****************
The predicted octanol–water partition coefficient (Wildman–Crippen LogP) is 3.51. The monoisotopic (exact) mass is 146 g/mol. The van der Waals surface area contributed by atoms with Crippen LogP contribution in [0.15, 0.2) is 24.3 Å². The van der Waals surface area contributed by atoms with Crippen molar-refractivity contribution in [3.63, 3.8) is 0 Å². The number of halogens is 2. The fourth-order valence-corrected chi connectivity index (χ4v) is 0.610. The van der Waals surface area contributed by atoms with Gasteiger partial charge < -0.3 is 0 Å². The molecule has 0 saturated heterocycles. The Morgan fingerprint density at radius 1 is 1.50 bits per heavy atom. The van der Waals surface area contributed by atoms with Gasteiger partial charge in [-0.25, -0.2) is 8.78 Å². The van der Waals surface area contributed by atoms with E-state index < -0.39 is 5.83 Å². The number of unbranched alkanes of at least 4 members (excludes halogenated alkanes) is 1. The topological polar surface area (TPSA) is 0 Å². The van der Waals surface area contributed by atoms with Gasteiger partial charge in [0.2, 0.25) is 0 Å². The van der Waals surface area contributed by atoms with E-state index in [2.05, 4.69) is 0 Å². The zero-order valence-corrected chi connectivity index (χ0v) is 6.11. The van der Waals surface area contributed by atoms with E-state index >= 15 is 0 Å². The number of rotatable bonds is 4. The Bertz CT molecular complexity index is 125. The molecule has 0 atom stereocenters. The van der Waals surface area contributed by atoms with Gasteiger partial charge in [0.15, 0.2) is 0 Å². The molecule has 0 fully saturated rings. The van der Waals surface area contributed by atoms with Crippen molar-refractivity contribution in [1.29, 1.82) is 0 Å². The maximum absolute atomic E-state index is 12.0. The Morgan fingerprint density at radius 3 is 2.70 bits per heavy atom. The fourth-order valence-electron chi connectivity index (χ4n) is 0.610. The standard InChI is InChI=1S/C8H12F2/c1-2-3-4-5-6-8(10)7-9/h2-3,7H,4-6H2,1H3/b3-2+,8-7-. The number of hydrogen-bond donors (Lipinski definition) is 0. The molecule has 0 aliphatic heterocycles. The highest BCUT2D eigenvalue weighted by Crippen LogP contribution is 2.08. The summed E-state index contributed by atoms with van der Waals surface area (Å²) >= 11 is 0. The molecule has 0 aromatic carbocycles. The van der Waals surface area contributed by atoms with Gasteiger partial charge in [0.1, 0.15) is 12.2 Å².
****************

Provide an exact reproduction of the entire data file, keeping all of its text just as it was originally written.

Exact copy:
The predicted octanol–water partition coefficient (Wildman–Crippen LogP) is 3.51. The monoisotopic (exact) mass is 146 g/mol. The van der Waals surface area contributed by atoms with Crippen LogP contribution in [0.15, 0.2) is 24.3 Å². The van der Waals surface area contributed by atoms with Crippen molar-refractivity contribution in [3.63, 3.8) is 0 Å². The number of halogens is 2. The fourth-order valence-corrected chi connectivity index (χ4v) is 0.610. The van der Waals surface area contributed by atoms with Gasteiger partial charge < -0.3 is 0 Å². The molecule has 0 saturated heterocycles. The Morgan fingerprint density at radius 1 is 1.50 bits per heavy atom. The van der Waals surface area contributed by atoms with Gasteiger partial charge in [-0.25, -0.2) is 8.78 Å². The van der Waals surface area contributed by atoms with E-state index < -0.39 is 5.83 Å². The number of unbranched alkanes of at least 4 members (excludes halogenated alkanes) is 1. The topological polar surface area (TPSA) is 0 Å². The van der Waals surface area contributed by atoms with Gasteiger partial charge in [0.2, 0.25) is 0 Å². The van der Waals surface area contributed by atoms with E-state index in [2.05, 4.69) is 0 Å². The zero-order valence-corrected chi connectivity index (χ0v) is 6.11. The van der Waals surface area contributed by atoms with E-state index >= 15 is 0 Å². The number of rotatable bonds is 4. The Bertz CT molecular complexity index is 125. The molecule has 0 atom stereocenters. The van der Waals surface area contributed by atoms with Gasteiger partial charge in [0.15, 0.2) is 0 Å². The molecule has 0 fully saturated rings. The van der Waals surface area contributed by atoms with Crippen molar-refractivity contribution in [1.29, 1.82) is 0 Å². The maximum absolute atomic E-state index is 12.0. The Morgan fingerprint density at radius 3 is 2.70 bits per heavy atom. The fourth-order valence-electron chi connectivity index (χ4n) is 0.610. The standard InChI is InChI=1S/C8H12F2/c1-2-3-4-5-6-8(10)7-9/h2-3,7H,4-6H2,1H3/b3-2+,8-7-. The number of hydrogen-bond donors (Lipinski definition) is 0. The molecule has 0 aliphatic heterocycles. The highest BCUT2D eigenvalue weighted by Crippen LogP contribution is 2.08. The summed E-state index contributed by atoms with van der Waals surface area (Å²) >= 11 is 0. The molecule has 0 aromatic carbocycles. The van der Waals surface area contributed by atoms with Gasteiger partial charge in [0.1, 0.15) is 12.2 Å².